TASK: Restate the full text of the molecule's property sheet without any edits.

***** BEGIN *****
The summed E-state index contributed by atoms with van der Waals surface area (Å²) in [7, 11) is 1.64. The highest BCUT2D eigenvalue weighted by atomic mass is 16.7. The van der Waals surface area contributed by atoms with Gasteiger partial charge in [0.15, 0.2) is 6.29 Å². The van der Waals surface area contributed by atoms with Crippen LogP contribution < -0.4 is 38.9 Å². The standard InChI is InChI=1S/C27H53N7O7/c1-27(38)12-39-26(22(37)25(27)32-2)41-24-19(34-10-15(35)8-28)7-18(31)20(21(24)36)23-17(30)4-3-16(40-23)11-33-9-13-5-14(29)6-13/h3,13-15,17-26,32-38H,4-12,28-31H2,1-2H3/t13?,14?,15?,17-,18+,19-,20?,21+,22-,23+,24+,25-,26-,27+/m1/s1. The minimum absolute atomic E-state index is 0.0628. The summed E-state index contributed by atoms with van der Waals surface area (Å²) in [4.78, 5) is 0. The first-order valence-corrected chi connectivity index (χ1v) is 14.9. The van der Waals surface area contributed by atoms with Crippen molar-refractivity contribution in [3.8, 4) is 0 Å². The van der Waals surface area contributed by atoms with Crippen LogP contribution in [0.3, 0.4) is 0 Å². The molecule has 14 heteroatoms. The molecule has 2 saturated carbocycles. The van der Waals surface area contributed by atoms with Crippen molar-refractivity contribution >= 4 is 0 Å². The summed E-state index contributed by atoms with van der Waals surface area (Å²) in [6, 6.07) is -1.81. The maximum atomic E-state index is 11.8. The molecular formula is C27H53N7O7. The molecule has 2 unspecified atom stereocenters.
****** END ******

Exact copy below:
The summed E-state index contributed by atoms with van der Waals surface area (Å²) in [7, 11) is 1.64. The highest BCUT2D eigenvalue weighted by atomic mass is 16.7. The van der Waals surface area contributed by atoms with Gasteiger partial charge in [0.15, 0.2) is 6.29 Å². The van der Waals surface area contributed by atoms with Crippen LogP contribution < -0.4 is 38.9 Å². The standard InChI is InChI=1S/C27H53N7O7/c1-27(38)12-39-26(22(37)25(27)32-2)41-24-19(34-10-15(35)8-28)7-18(31)20(21(24)36)23-17(30)4-3-16(40-23)11-33-9-13-5-14(29)6-13/h3,13-15,17-26,32-38H,4-12,28-31H2,1-2H3/t13?,14?,15?,17-,18+,19-,20?,21+,22-,23+,24+,25-,26-,27+/m1/s1. The minimum absolute atomic E-state index is 0.0628. The summed E-state index contributed by atoms with van der Waals surface area (Å²) in [4.78, 5) is 0. The first-order valence-corrected chi connectivity index (χ1v) is 14.9. The van der Waals surface area contributed by atoms with Crippen molar-refractivity contribution in [3.8, 4) is 0 Å². The van der Waals surface area contributed by atoms with Crippen LogP contribution in [0.3, 0.4) is 0 Å². The molecule has 14 heteroatoms. The molecule has 2 saturated carbocycles. The van der Waals surface area contributed by atoms with Crippen molar-refractivity contribution >= 4 is 0 Å². The summed E-state index contributed by atoms with van der Waals surface area (Å²) in [6, 6.07) is -1.81. The maximum atomic E-state index is 11.8. The molecular formula is C27H53N7O7. The molecule has 2 unspecified atom stereocenters.